Uranium mining

Mining for uranium creates a giant hole in the ground. Once uranium is exposed to water, such as rainfall, it releases a gas that will be around for a thousand years. That is why, so far, in our country uranium mining is only allowed in the desert where there is minimal rainfall. Virginia has experienced some of the highest rainfall ever recorded in North America, and therefore would be one of the worst places for uranium mining.

Uranium mining would pollute the air we breathe and our groundwater with toxic gases and radioactive material. It would ruin farming for at least a 100 mile radius. It would be an economic disaster. Virginia would gain nothing from uranium mining, but foreign uranium mining companies would make a large profit, while we would be left with the waste to cope with.

How does this pertain to the election? Congressman Hurt’s family owns stock in a foreign uranium company that wants to mine in Virginia, and would stand to make a lot of money. Congressman Hurt voted for an amendment to the U. S. Farm bill that would prohibit the EPA from regulating gases from uranium mining. While the amendment failed, it means it would have been easier for the uranium companies to acquire a permit once they convinced Virginia to lift the ban, which they are trying to do. There would have been no federal protection against untold amounts of toxic gases being spewed into our air and water.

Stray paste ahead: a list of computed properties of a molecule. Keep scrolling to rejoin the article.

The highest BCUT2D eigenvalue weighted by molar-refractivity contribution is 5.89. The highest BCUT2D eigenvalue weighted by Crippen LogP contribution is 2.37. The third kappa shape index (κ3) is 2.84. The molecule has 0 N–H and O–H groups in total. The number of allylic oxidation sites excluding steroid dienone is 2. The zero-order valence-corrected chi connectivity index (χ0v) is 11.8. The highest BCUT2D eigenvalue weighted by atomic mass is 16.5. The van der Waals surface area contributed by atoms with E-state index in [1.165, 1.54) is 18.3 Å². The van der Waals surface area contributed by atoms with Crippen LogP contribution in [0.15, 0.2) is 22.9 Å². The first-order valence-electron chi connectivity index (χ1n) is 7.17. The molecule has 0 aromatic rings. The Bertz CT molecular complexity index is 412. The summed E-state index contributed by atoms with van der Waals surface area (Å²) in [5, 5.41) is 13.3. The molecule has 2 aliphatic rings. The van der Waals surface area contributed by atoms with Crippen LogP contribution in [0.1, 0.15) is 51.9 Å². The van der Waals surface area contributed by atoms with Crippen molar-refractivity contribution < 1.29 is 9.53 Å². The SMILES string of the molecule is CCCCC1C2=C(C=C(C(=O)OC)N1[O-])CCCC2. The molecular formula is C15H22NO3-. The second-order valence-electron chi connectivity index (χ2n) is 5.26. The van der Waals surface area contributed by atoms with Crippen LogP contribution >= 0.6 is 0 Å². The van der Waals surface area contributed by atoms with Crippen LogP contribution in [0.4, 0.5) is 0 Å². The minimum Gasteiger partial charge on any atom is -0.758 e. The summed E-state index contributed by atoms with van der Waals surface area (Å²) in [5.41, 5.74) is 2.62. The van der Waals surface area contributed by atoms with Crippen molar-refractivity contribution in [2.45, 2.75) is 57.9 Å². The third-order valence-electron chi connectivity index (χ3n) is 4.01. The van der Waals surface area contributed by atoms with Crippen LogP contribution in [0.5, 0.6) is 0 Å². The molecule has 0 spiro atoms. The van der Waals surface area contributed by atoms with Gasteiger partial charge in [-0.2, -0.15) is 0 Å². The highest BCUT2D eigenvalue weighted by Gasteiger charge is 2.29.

In contrast, when General Douglass was stationed in Europe he saw first-hand uranium mining in East Germany, and saw the damage and economic disaster it caused.

It’s very simple – a vote for Robert Hurt is a vote for uranium mining. A vote for General Douglass is a vote against uranium mining. The uranium strip runs through Orange and Madison counties, not that far from us. You decide.

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